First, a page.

Polar regions

Earth’s major ecosystems: polar regions (taiga, tundra, the Poles)

Almost everywhere on Earth, life is controlled by seasons. Above and below the polar circles, seasonality reaches an extreme: polar days in summer and polar nights in winter both become longer closer to the poles. The sun may never be high during polar day, but it never disappears below the horizon. Follow the path of the sun along the wall and wait a minute to experience a polar night: the sunlight fades to a bluish dawn and where the sun was just shining, the colours and lights of the aurora appear.

  • The room is dominated by a huge diorama illustrating the transition from taiga forest with spruce and Eurasian elk (also known as moose), to treeless tundra with lichens, mosses, low shrubs, and a long-haired musk-ox.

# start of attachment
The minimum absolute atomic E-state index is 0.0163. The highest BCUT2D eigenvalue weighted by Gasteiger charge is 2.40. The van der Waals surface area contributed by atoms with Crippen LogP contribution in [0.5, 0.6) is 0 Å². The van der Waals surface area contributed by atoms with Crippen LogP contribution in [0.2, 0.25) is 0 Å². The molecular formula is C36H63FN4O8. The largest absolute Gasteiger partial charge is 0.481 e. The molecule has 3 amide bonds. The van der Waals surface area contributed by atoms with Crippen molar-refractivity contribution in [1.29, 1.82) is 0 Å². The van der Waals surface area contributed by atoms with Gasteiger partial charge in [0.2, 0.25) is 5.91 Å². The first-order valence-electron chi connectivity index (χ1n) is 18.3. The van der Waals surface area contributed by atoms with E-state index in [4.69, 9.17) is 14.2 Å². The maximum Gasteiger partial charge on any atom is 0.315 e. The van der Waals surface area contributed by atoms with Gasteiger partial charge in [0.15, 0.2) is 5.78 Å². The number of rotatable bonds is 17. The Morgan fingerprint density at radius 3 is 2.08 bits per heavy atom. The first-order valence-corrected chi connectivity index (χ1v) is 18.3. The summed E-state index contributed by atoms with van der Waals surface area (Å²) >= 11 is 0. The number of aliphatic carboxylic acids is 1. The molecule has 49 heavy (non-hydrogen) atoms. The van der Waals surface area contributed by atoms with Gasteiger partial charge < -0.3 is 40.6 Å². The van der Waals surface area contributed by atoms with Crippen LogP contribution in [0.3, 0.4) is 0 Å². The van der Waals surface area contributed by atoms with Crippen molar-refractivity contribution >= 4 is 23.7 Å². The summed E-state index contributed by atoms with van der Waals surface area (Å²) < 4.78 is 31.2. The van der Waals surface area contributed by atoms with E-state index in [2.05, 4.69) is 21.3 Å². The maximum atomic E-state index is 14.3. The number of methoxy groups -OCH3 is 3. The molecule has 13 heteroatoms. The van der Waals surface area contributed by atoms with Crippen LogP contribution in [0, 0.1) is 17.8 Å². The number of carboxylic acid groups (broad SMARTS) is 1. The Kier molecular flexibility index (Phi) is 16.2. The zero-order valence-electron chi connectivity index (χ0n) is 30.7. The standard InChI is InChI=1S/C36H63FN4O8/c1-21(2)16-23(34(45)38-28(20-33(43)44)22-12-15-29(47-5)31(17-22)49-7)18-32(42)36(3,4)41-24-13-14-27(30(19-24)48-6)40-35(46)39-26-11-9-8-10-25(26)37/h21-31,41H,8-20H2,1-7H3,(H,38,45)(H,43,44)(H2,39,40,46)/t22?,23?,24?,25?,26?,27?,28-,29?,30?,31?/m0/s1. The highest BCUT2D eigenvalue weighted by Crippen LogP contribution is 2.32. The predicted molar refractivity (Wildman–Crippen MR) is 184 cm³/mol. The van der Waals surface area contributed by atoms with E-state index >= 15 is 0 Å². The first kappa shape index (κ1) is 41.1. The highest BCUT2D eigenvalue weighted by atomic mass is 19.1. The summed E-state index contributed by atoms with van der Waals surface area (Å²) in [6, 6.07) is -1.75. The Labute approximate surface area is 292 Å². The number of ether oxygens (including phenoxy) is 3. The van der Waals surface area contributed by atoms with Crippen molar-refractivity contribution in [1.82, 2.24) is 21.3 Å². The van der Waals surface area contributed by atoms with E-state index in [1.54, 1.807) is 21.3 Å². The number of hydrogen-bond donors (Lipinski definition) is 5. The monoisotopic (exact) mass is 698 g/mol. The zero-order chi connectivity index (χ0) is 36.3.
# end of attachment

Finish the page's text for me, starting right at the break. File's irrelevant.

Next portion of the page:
• The tundra is home to the famous lemmings. Learn about the lemmings’ impact on their ecosystem and vice versa, and more about the background of the collective suicide story.
  • A real pain for some, but an essential food resource for others to feed their offspring: insects such as mosquitoes may establish enormous populations during the short arctic summer.
  • Arctic or Antarctic? If you ever wonder whether you are at the North or the South Pole, take a look at the animals that surround you: polar bears only populate the far North, whereas penguins are only found in the Southern hemisphere.

Polar bear

King Penguin

Norway Lemming